Aruna Reddy

The role of a modern zoo

   The role of zoos has evolved from being centers dedicated to the collection of animals and the recreation of the public. The duty of a modern zoo is to promote the conservation of species.

To accomplish this is it is necessary to do scientific research, introduce captive breeding programs, and educate the public.

   By creating the zoo a place for recreation, they aim to raise money for the conservation from the public while still aiming to balance the interests of the animals. They achieve this by giving the public a ‘good day out’. Chester Zoo as an example from a recent visit provided the public with an imaginative trip on a monorail and waterbus. Up to £10 of donation price is required to go on the trip and the peak period is between March and November. (1)


Monorail at Chester Zoo (2)

   However in order to balance all of this, a ‘good zoo’ needs the aid of scientific research on all the species. The need for scientific knowledge is growing every year as more and more habitat continues to change. This knowledge is necessary to feed, house and care for the animals to achieve the educational potential of the zoos. A SOCIAL issue is that it is very crucial that the public are taught the importance of not disturbing the animals in the nearby habitat. This would aid their survival after being re introduced into the wild.

   Chester is involved in a student research project which intends to gain information and also educate. A very popular area of this research is enrichment techniques and scientific evaluation of their effectiveness and also visitor impact on the behaviour of zoo animals. (3) A naturalistic behaviour is required for the animals to ensure that they are allowed to survive in the wild. To promote this enrichment activities are introduced to all zoos throughout the world. Enrichment is crucially important as in aims to increase the activity and occurrence of the species and decreases the occurrence of stereotypical behaviour.

This aims to improve breeding success and conservation efforts by housing animals in appropriate social groups that allow for normal physical and psychological development.  (4)

Captive Breeding in Zoos

   The main responsibility of a zoo is recognised to be Captive breeding, as said above.

   A large number of animal populations are under threat due to the increasing size of the human population and our exploitation of the natural environment. An ENVIRONMENTAL issue could be the interference of the public with natural habitat. If the human population stopped interfering with the natural environment, home for many animals, the chance of survival after reintroduction would be more successful. However this is always difficult as habitat restoration often conflicts with the SOCIAL and ECONOMIC needs of local human population. SOCIAL needs of the human population could highlight the fact that animals can sometimes be pests. This is seen as a major problem as the animal may equally be as disturbing as would humans. Captive breeding aims to make reintroduction possible by breeding endangered animals in captive sites, in hope to release them back into the wild. However this can sometimes be successful and also quite possibly unsuccessful. (5)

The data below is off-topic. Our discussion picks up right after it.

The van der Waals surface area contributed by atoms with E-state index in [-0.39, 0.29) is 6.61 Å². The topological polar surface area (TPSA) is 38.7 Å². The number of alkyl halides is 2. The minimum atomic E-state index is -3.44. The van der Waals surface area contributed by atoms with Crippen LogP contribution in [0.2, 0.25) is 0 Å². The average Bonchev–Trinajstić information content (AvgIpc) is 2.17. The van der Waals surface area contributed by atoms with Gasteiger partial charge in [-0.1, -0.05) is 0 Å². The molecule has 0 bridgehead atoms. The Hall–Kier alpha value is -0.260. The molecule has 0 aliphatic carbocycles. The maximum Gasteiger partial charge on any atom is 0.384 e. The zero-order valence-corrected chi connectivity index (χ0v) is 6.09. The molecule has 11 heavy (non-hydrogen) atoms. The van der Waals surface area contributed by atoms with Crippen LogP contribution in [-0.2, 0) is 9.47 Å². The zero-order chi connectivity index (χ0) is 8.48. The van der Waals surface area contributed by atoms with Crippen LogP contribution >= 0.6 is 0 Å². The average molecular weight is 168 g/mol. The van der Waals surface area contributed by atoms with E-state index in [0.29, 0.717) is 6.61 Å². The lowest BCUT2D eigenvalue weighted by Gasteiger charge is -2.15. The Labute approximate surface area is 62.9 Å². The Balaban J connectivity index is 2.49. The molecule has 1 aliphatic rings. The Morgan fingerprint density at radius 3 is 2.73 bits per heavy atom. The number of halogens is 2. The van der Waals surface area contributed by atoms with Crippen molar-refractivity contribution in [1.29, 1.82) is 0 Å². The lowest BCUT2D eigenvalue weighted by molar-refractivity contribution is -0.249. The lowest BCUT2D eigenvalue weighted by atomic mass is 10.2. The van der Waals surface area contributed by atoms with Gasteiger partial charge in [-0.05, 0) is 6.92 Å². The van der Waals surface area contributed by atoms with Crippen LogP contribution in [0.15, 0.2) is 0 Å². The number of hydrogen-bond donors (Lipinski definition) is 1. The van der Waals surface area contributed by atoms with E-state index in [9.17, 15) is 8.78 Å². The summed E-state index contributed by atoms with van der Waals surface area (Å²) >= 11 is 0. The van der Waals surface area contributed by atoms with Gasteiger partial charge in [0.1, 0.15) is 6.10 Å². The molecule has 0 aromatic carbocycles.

Join now!

Genetic Diversity

   Captive breeding also aims to maintain genetic diversity which can be lost by random genetic drift. Genetic diversity represents a variation of DNA within cells. During asexual reproduction, off spring inherit alleles from both parents which might be slightly different. Large populations will usually have a greater diversity of alleles compared to small populations. This diversity indicates a greater potential for evolution of new combinations of genes and a greater capacity for evolutionary adaptation to different habitats. In other words, the population would be fitter. (9)

A number of factors faced by conservation breeding programs ...

This is a preview of the whole essay